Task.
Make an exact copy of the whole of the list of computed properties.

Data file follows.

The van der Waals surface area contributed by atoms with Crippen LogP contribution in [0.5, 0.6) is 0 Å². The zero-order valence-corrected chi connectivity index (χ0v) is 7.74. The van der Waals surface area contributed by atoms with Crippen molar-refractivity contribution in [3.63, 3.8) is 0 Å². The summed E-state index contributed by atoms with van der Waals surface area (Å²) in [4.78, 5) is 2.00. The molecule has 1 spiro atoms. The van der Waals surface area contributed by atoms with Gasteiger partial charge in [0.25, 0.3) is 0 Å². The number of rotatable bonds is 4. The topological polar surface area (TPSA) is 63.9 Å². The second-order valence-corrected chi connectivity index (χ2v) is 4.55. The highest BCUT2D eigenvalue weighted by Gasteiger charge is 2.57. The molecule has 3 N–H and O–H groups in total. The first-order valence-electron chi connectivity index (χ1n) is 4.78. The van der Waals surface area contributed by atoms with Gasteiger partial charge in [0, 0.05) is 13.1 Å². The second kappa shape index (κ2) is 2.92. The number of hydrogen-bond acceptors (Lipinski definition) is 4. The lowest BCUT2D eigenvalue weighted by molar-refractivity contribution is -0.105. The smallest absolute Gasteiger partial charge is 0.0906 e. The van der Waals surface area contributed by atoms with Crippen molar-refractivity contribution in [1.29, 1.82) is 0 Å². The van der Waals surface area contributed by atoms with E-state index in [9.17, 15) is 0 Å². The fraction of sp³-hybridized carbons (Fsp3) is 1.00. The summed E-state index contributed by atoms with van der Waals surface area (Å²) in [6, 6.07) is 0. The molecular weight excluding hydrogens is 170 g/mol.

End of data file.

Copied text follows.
The van der Waals surface area contributed by atoms with Crippen LogP contribution in [0.5, 0.6) is 0 Å². The zero-order valence-corrected chi connectivity index (χ0v) is 7.74. The van der Waals surface area contributed by atoms with Crippen molar-refractivity contribution in [3.63, 3.8) is 0 Å². The summed E-state index contributed by atoms with van der Waals surface area (Å²) in [4.78, 5) is 2.00. The molecule has 1 spiro atoms. The van der Waals surface area contributed by atoms with Gasteiger partial charge in [0.25, 0.3) is 0 Å². The number of rotatable bonds is 4. The topological polar surface area (TPSA) is 63.9 Å². The second-order valence-corrected chi connectivity index (χ2v) is 4.55. The highest BCUT2D eigenvalue weighted by Gasteiger charge is 2.57. The molecule has 3 N–H and O–H groups in total. The first-order valence-electron chi connectivity index (χ1n) is 4.78. The van der Waals surface area contributed by atoms with Gasteiger partial charge in [0, 0.05) is 13.1 Å². The second kappa shape index (κ2) is 2.92. The number of hydrogen-bond acceptors (Lipinski definition) is 4. The lowest BCUT2D eigenvalue weighted by molar-refractivity contribution is -0.105. The smallest absolute Gasteiger partial charge is 0.0906 e. The van der Waals surface area contributed by atoms with Crippen molar-refractivity contribution in [1.29, 1.82) is 0 Å². The van der Waals surface area contributed by atoms with E-state index in [9.17, 15) is 0 Å². The fraction of sp³-hybridized carbons (Fsp3) is 1.00. The summed E-state index contributed by atoms with van der Waals surface area (Å²) in [6, 6.07) is 0. The molecular weight excluding hydrogens is 170 g/mol.